Those ideologies divide people along race, religion and nationality.

“A curious and (skeptical) sensibility,” Mishra writes, “would recognize that to stake one’s position on national or civilizational superiority, or turn the accident of birth into a source of pride, is intellectually sterile” (p. 34).

Let me reword that a little.

If you think you’re better than someone else because you were born over here instead of over there, you’re probably not interested in actually having a conversation with someone who is at all different from you or believes anything different from you.

In fact, you’re probably not curious at all. Probably, you’re dull. Probably, my dog is more interesting than you.

Beyond curiosity, beyond the willingness to be open to people different from you and views different from your own, some people look at otherness and turn it into something dangerous. We saw that with Bolshevism, with Fascism, with Nazism.

But look at our own us-versus-them cases. It’s one thing when you sit on Facebook and Twitter and yell. That’s probably psychologically damaging.

Mishra looks at some homegrown U.S. terrorism. Timothy McVeigh, he writes,

affirmed early a now-widespread view of society as a war of all against all, which has turned politics in even democratic countries into an existential struggle, a zero-sum game of all or nothing with a few moral restraints, while inciting disaffected individuals worldwide into copycat acts of extreme violence against their supposed enemies (p. 284).

Spoiler alert: People who disagree with you are not your enemies.

In fact, if you tripped and needed help getting up, they’d help you up.

If you need a couple bucks for a sandwich or a cup of coffee, they’d probably help you out.

It’s easy to demonize a theoretical someone; when we’re face to face, we find out we’re basically the same.

When you’re willing to open up and talk to people, a lot of times you can come to “let’s agree to disagree on some stuff but this beer sure is good.”

When you’re not willing to talk to people, you come to where Mishra finds McVeigh and others like him: They “challenge the assumption that a freely willing human subject is motivated by certain desires, beliefs an perceived benefits, and has an omelette in mind — a New Man or a New Middle East — when he breaks eggs. For the the act of violence is all” (p. 292).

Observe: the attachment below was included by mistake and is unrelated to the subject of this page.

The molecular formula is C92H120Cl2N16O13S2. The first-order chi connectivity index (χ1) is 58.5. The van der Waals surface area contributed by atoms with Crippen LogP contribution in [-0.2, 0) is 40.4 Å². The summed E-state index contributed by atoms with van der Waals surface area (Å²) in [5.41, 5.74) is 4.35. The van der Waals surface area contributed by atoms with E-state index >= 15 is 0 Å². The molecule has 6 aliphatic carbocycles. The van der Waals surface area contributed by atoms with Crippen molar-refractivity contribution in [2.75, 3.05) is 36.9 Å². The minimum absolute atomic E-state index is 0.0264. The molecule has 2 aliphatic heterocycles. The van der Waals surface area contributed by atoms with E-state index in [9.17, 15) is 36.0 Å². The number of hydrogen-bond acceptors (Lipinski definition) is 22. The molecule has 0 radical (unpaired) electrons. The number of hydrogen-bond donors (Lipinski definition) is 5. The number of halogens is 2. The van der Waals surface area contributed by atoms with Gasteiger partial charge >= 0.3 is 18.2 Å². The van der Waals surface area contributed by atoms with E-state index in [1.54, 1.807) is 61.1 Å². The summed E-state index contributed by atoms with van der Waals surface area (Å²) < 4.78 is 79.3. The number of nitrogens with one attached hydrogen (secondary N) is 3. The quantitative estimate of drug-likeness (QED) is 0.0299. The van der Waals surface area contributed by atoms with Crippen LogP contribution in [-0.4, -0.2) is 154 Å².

“For the act of violence is all” — let that sink in. It seems to be where we’re coming to, when we’re not willing to speak to each other.

Perhaps worse, politics are turning into religion. While we can talk about political issues, come to compromises, work to build coalitions and consensus and build a better world, it’s really difficult to come together from different faiths.

“Left-wing and right-wing political ideologies have themselves become secular religions,” Steven Pinker writes in Enlightenment Now, “providing people with a community of like-minded brethren, a catechism of sacred beliefs, a well-populated demonology, and a beatific confidence in the righteousness of their cause” (p. 32).

Here’s how to handle that with an eye toward empathy: get off your high horse and understand that other people’s views are valid, even if you disagree.

I’ll say it again: People you disagree with are not your enemies.

To bring this to governments, rather than to politics-as-religion, I’ll pause and reiterate something I said on the podcast. Governments should first protect us from foreign governments and actors, then from themselves, then from other people. After that, they should take care of us.

They shouldn’t be there to protect us from ourselves, or to try to catch us doing something wrong. From Pinker:

Government is not a divine fiat to reign, a synonym for “society,” or an avatar of the national, religious or racial soul. It is a human invention, tacitly agreed to in a social contract, designed to enhance the welfare of citizens by coordinating their behavior and discouraging selfish acts that may be tempting to every individual but leave everyone worse off (p. 12).

In other words, governments should leave us better off.

Better. That’s what we want.